FOLSOM, Calif. (AP) — A massive project to modernize medical record-keeping for California prison inmates has more than doubled in cost from original estimates to nearly $400 million in just three years.

The federal court-appointed receiver who controls California’s inmate health care system approved the project in 2013 to replace the state’s antiquated paper-based records with an electronic system that can track the medical and mental health care of nearly 130,000 inmates.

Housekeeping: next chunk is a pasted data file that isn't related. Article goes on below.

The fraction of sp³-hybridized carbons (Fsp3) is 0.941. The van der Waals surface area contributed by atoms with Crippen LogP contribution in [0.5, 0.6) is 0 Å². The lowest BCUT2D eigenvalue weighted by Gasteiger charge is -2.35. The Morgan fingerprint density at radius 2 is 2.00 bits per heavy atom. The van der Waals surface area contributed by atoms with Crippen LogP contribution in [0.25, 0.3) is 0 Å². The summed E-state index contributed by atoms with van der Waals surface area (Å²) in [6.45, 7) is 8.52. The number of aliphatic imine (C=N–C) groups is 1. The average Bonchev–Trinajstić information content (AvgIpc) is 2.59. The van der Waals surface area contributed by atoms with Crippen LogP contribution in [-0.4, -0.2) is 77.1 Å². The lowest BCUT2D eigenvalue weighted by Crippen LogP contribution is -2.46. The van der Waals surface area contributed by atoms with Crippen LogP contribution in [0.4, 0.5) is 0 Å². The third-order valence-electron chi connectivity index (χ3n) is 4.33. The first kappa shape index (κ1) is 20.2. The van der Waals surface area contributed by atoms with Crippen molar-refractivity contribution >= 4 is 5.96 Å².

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But it now won’t be installed at all 35 prisons until the end of 2017. Inmate advocates may seek to push it back even longer at some troubled prisons.

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An Associated Press review shows the cost ballooned in part because the first estimate left out several basic needs.

The receiver says the biggest hurdle was a virtually unusable pharmaceutical records system.

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